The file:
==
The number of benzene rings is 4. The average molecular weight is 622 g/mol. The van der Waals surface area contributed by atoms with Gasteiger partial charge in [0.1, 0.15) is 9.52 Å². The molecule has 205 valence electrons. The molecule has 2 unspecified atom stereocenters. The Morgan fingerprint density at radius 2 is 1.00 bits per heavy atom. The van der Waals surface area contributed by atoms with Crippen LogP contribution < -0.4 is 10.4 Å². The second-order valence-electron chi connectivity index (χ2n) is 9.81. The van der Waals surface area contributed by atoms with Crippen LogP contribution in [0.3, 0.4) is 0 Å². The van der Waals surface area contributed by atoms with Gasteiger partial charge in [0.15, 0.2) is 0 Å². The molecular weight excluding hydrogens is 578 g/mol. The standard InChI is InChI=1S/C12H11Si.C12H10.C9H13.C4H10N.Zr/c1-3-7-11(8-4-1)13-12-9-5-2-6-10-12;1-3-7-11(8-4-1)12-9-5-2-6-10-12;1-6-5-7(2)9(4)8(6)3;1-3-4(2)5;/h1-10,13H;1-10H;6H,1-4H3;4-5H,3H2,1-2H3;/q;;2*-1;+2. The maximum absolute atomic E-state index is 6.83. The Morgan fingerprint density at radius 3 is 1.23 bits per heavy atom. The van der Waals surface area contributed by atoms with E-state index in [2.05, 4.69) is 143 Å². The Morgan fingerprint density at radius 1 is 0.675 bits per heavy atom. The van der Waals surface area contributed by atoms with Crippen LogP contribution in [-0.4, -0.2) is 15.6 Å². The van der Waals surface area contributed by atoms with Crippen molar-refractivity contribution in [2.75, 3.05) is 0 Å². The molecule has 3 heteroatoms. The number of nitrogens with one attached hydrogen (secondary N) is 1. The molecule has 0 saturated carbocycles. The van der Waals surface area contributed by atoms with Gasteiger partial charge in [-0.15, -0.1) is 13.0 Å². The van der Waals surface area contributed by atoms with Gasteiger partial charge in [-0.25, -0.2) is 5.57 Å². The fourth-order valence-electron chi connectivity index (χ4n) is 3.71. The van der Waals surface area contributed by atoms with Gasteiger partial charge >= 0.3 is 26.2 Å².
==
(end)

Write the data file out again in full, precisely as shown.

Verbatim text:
The number of benzene rings is 4. The average molecular weight is 622 g/mol. The van der Waals surface area contributed by atoms with Gasteiger partial charge in [0.1, 0.15) is 9.52 Å². The molecule has 205 valence electrons. The molecule has 2 unspecified atom stereocenters. The Morgan fingerprint density at radius 2 is 1.00 bits per heavy atom. The van der Waals surface area contributed by atoms with Crippen LogP contribution < -0.4 is 10.4 Å². The second-order valence-electron chi connectivity index (χ2n) is 9.81. The van der Waals surface area contributed by atoms with Crippen LogP contribution in [0.3, 0.4) is 0 Å². The van der Waals surface area contributed by atoms with Gasteiger partial charge in [0.15, 0.2) is 0 Å². The molecular weight excluding hydrogens is 578 g/mol. The standard InChI is InChI=1S/C12H11Si.C12H10.C9H13.C4H10N.Zr/c1-3-7-11(8-4-1)13-12-9-5-2-6-10-12;1-3-7-11(8-4-1)12-9-5-2-6-10-12;1-6-5-7(2)9(4)8(6)3;1-3-4(2)5;/h1-10,13H;1-10H;6H,1-4H3;4-5H,3H2,1-2H3;/q;;2*-1;+2. The maximum absolute atomic E-state index is 6.83. The Morgan fingerprint density at radius 3 is 1.23 bits per heavy atom. The van der Waals surface area contributed by atoms with E-state index in [2.05, 4.69) is 143 Å². The Morgan fingerprint density at radius 1 is 0.675 bits per heavy atom. The van der Waals surface area contributed by atoms with Crippen LogP contribution in [-0.4, -0.2) is 15.6 Å². The van der Waals surface area contributed by atoms with Crippen molar-refractivity contribution in [2.75, 3.05) is 0 Å². The molecule has 3 heteroatoms. The number of nitrogens with one attached hydrogen (secondary N) is 1. The molecule has 0 saturated carbocycles. The van der Waals surface area contributed by atoms with Gasteiger partial charge in [-0.15, -0.1) is 13.0 Å². The van der Waals surface area contributed by atoms with Gasteiger partial charge in [-0.25, -0.2) is 5.57 Å². The fourth-order valence-electron chi connectivity index (χ4n) is 3.71. The van der Waals surface area contributed by atoms with Gasteiger partial charge >= 0.3 is 26.2 Å².